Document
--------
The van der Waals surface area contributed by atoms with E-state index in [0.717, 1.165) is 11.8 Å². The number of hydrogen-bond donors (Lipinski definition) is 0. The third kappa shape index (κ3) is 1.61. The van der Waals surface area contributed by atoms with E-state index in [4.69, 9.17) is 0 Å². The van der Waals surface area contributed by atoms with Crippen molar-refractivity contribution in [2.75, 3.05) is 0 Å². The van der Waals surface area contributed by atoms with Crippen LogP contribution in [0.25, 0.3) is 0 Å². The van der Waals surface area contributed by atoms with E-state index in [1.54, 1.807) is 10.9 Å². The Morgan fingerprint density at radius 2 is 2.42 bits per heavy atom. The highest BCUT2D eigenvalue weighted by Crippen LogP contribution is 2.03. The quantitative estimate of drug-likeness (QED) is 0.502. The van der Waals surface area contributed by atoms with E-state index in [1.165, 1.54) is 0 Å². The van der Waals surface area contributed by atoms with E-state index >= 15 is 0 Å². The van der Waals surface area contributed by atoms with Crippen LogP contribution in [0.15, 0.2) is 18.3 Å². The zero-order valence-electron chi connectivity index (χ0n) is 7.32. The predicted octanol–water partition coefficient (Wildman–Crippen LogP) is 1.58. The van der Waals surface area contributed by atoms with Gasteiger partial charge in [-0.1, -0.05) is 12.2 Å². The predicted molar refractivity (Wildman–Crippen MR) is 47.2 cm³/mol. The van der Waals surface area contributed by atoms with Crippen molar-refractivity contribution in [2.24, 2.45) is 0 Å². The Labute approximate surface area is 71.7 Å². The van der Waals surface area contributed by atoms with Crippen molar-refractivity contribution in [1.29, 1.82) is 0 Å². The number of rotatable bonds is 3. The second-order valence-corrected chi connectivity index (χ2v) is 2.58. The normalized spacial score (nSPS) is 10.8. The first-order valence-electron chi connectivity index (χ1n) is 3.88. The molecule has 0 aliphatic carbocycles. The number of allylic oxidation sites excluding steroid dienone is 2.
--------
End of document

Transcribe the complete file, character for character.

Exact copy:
The van der Waals surface area contributed by atoms with E-state index in [0.717, 1.165) is 11.8 Å². The number of hydrogen-bond donors (Lipinski definition) is 0. The third kappa shape index (κ3) is 1.61. The van der Waals surface area contributed by atoms with E-state index in [4.69, 9.17) is 0 Å². The van der Waals surface area contributed by atoms with Crippen molar-refractivity contribution in [2.75, 3.05) is 0 Å². The van der Waals surface area contributed by atoms with Crippen LogP contribution in [0.25, 0.3) is 0 Å². The van der Waals surface area contributed by atoms with E-state index in [1.54, 1.807) is 10.9 Å². The Morgan fingerprint density at radius 2 is 2.42 bits per heavy atom. The highest BCUT2D eigenvalue weighted by Crippen LogP contribution is 2.03. The quantitative estimate of drug-likeness (QED) is 0.502. The van der Waals surface area contributed by atoms with E-state index in [1.165, 1.54) is 0 Å². The van der Waals surface area contributed by atoms with E-state index >= 15 is 0 Å². The van der Waals surface area contributed by atoms with Crippen LogP contribution in [0.15, 0.2) is 18.3 Å². The zero-order valence-electron chi connectivity index (χ0n) is 7.32. The predicted octanol–water partition coefficient (Wildman–Crippen LogP) is 1.58. The van der Waals surface area contributed by atoms with Gasteiger partial charge in [-0.1, -0.05) is 12.2 Å². The predicted molar refractivity (Wildman–Crippen MR) is 47.2 cm³/mol. The van der Waals surface area contributed by atoms with Crippen molar-refractivity contribution in [2.24, 2.45) is 0 Å². The Labute approximate surface area is 71.7 Å². The van der Waals surface area contributed by atoms with Crippen molar-refractivity contribution in [1.29, 1.82) is 0 Å². The number of rotatable bonds is 3. The second-order valence-corrected chi connectivity index (χ2v) is 2.58. The normalized spacial score (nSPS) is 10.8. The first-order valence-electron chi connectivity index (χ1n) is 3.88. The molecule has 0 aliphatic carbocycles. The number of allylic oxidation sites excluding steroid dienone is 2.